Wednesday 29 March 2017

Man Beaten To Death By His Own Dog During BBC Interview

Staffordshire bull terrier

A man has died after being savaged by his dog while being interviewed by a BBC documentary film crew in north London.

The man, named locally as Mario Perivoitos, 41, was with the film crew at his home in Wood Green on 20 March when his Staffordshire bull terrier attacked, biting him in the neck.

The crew called an ambulance shortly before 10.30pm and the man was taken to hospital, where he was pronounced dead two hours later, the Metropolitan police confirmed.

The crew has not been identified and the BBC declined to say what the documentary was about. The police said it was “entirely unrelated to the Met’s BBC documentary”, referring to the series The Met: Policing London, the second series of which has recently finished filming.

The reporters, a man in his 20s and a woman in her 30s, were interviewed under caution at a London police station earlier this week, the police said, because the property had been subjected to a temporary closure order.

The order prevented anyone but the occupier entering for three months and was intended to stop people taking drugs or otherwise engaging in anti-social behaviour on the premises. The crew were released after police ascertained that they “were not there for those purposes and therefore it would not be in the public interest to pursue the matter further.”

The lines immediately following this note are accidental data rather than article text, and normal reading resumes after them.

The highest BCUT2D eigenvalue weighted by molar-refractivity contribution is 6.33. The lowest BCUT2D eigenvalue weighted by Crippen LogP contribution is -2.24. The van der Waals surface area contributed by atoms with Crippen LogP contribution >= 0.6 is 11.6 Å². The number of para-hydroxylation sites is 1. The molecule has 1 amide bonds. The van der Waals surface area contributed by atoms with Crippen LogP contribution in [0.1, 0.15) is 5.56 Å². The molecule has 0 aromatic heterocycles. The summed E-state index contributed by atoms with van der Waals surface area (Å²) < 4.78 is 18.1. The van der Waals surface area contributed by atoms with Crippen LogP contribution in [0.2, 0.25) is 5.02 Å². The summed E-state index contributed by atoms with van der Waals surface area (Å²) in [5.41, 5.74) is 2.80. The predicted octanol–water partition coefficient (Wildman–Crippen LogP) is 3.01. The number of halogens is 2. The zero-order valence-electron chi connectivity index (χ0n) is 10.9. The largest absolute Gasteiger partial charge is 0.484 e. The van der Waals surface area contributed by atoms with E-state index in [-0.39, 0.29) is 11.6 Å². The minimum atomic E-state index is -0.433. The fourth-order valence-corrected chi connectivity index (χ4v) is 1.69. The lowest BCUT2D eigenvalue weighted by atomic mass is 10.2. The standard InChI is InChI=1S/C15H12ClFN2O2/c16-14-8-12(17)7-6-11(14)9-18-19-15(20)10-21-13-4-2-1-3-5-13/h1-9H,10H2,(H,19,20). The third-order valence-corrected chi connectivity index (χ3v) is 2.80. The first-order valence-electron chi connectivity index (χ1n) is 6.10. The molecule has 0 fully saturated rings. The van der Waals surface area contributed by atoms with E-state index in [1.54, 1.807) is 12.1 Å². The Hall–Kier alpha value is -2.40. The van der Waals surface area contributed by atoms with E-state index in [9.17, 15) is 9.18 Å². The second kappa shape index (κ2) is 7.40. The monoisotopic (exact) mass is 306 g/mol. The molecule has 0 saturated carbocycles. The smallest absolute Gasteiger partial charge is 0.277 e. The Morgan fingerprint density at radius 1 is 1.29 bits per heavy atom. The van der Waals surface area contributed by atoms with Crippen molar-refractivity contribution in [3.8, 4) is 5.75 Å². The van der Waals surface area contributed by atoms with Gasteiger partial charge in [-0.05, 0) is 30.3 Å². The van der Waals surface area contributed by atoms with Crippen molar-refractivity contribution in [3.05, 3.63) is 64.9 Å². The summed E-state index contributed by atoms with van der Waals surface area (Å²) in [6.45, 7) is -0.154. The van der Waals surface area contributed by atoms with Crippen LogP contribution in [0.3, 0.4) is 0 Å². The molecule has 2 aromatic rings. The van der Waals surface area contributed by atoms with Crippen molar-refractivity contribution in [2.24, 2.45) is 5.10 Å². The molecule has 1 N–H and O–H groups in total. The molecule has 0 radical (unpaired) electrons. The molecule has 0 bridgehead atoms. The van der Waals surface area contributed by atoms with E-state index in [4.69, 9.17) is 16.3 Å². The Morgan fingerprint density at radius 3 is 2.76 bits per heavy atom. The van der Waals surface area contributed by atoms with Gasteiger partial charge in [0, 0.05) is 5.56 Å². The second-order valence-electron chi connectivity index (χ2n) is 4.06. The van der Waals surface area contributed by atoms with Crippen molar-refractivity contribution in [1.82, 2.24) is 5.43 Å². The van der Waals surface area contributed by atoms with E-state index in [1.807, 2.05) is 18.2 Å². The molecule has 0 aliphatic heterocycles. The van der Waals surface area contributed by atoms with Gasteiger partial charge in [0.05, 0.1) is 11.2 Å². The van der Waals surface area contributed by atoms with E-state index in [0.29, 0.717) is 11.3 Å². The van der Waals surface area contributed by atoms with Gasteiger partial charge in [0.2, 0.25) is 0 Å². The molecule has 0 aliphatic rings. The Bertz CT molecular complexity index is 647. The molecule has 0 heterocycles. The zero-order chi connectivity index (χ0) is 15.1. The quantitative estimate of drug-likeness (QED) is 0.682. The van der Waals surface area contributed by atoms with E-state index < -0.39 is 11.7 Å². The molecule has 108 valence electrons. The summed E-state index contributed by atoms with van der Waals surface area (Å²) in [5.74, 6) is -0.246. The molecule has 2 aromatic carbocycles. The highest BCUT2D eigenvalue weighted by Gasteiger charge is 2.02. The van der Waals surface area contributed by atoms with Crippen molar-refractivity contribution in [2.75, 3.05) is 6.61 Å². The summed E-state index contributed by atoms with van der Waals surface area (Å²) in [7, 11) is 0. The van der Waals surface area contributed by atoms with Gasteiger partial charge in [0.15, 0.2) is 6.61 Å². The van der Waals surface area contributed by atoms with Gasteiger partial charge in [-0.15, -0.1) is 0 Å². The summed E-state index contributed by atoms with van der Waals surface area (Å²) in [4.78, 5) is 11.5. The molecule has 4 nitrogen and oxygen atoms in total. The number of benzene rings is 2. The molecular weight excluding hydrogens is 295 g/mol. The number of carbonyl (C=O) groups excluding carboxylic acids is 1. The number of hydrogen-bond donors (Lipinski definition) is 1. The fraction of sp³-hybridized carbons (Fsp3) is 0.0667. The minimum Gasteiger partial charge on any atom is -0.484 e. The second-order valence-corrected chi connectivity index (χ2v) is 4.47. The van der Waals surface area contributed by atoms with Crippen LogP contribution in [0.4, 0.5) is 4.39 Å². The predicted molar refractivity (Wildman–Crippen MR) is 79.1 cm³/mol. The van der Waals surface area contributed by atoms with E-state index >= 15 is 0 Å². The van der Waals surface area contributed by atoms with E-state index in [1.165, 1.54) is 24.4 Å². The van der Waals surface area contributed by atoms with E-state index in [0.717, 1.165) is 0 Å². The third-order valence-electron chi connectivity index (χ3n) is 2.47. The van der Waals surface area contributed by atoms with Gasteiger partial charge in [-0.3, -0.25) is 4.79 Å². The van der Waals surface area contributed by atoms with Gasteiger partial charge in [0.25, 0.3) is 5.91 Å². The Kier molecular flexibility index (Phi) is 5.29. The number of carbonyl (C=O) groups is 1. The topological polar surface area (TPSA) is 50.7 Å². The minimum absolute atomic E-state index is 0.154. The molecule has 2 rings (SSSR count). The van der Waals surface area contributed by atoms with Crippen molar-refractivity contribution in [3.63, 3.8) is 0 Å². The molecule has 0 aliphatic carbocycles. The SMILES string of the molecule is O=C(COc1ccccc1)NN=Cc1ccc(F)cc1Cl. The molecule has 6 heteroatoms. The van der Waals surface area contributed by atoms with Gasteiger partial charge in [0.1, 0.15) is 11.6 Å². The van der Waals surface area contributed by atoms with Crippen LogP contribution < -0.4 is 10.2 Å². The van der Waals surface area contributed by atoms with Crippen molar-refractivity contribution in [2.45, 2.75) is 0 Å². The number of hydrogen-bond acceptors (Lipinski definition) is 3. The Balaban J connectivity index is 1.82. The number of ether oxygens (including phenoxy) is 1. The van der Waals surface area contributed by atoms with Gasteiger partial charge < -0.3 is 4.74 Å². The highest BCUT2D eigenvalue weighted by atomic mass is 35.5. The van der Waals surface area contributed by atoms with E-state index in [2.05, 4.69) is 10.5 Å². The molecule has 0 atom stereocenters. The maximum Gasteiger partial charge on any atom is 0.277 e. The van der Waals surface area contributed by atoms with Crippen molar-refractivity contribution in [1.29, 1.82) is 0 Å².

Neighbours in the block said Perivoitos was believed to have lived in the building for more than 20 years. Geoff Morgan, 52, who was home at the time, heard a commotion coming from a flat below him. He said: “I heard shouting – ‘Get him off! Get him off me!’

“He was shouting really loudly. He was bleeding from his neck. There was a lot of blood.”

A neighbour who gave his name as Tayfun said the dog had previously attacked Perivoitos. “There were one or two previous occasions when the dog attacked,” he said. “Six or seven months ago the dog bit him on the leg. We heard him shout at the dog and he came running out with blood on his leg.”

Despite this, he said Mario “loved the dog more than himself.” He said the dog was generally quiet, adding: “I never saw the dog be vicious.”

The dog was seized and is in secure kennels. Staffordshire bull terriers are not a banned breed under the Dangerous Dogs Act.

A postmortem examination carried out last Friday in Haringey gave the cause of death as hypovolemic shock – a condition caused by massive blood loss – and damage to the airway consistent with a dog bite.

The BBC said: “A crew making a BBC documentary were present – but not filming – at the time of the incident and called an ambulance. Given the ongoing inquiries, it would not be appropriate to comment further.”

The Met said: “A film crew making a documentary were present during the incident and called the London ambulance service. They are assisting police with their inquiries as officers prepare a report for the coroner.”

Perivoitos’s death is not being treated as suspicious, and his next of kin have been informed. The family has lived in the home, which is owned by the council, since 1996.



Etiam at libero iaculis, mollis justo non, blandit augue. Vestibulum sit amet sodales est, a lacinia ex. Suspendisse vel enim sagittis, volutpat sem eget, condimentum sem.